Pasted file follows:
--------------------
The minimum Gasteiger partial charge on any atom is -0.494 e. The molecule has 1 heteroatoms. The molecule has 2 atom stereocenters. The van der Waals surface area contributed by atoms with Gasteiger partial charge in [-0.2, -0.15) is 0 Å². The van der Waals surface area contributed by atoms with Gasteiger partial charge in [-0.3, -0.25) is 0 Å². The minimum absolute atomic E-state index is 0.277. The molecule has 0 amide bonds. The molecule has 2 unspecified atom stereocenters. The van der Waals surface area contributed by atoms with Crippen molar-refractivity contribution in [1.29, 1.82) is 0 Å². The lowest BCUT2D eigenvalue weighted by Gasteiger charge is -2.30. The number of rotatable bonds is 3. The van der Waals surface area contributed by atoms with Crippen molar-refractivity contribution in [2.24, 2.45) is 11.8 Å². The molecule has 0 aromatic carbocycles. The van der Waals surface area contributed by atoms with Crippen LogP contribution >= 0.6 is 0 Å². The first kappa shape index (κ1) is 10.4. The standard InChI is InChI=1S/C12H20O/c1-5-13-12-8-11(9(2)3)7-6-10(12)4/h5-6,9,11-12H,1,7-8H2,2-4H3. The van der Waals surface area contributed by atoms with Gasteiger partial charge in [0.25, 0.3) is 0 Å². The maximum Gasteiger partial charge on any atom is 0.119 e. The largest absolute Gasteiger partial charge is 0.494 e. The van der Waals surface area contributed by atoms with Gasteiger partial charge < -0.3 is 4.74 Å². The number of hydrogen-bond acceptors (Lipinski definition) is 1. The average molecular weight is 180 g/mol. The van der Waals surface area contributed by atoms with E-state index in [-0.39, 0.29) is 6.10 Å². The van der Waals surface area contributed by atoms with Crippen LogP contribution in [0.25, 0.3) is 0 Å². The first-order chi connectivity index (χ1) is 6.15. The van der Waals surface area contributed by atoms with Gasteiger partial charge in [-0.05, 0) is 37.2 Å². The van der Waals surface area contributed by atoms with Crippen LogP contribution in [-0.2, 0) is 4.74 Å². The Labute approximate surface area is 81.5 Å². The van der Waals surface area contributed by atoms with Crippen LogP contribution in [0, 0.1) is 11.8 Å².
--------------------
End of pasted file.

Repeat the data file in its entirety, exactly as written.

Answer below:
The minimum Gasteiger partial charge on any atom is -0.494 e. The molecule has 1 heteroatoms. The molecule has 2 atom stereocenters. The van der Waals surface area contributed by atoms with Gasteiger partial charge in [-0.2, -0.15) is 0 Å². The van der Waals surface area contributed by atoms with Gasteiger partial charge in [-0.3, -0.25) is 0 Å². The minimum absolute atomic E-state index is 0.277. The molecule has 0 amide bonds. The molecule has 2 unspecified atom stereocenters. The van der Waals surface area contributed by atoms with Crippen molar-refractivity contribution in [1.29, 1.82) is 0 Å². The lowest BCUT2D eigenvalue weighted by Gasteiger charge is -2.30. The number of rotatable bonds is 3. The van der Waals surface area contributed by atoms with Crippen molar-refractivity contribution in [2.24, 2.45) is 11.8 Å². The molecule has 0 aromatic carbocycles. The van der Waals surface area contributed by atoms with Crippen LogP contribution >= 0.6 is 0 Å². The first kappa shape index (κ1) is 10.4. The standard InChI is InChI=1S/C12H20O/c1-5-13-12-8-11(9(2)3)7-6-10(12)4/h5-6,9,11-12H,1,7-8H2,2-4H3. The van der Waals surface area contributed by atoms with Gasteiger partial charge in [0.25, 0.3) is 0 Å². The maximum Gasteiger partial charge on any atom is 0.119 e. The largest absolute Gasteiger partial charge is 0.494 e. The van der Waals surface area contributed by atoms with Gasteiger partial charge < -0.3 is 4.74 Å². The number of hydrogen-bond acceptors (Lipinski definition) is 1. The average molecular weight is 180 g/mol. The van der Waals surface area contributed by atoms with E-state index in [-0.39, 0.29) is 6.10 Å². The van der Waals surface area contributed by atoms with Crippen LogP contribution in [0.25, 0.3) is 0 Å². The first-order chi connectivity index (χ1) is 6.15. The van der Waals surface area contributed by atoms with Gasteiger partial charge in [-0.05, 0) is 37.2 Å². The van der Waals surface area contributed by atoms with Crippen LogP contribution in [-0.2, 0) is 4.74 Å². The Labute approximate surface area is 81.5 Å². The van der Waals surface area contributed by atoms with Crippen LogP contribution in [0, 0.1) is 11.8 Å².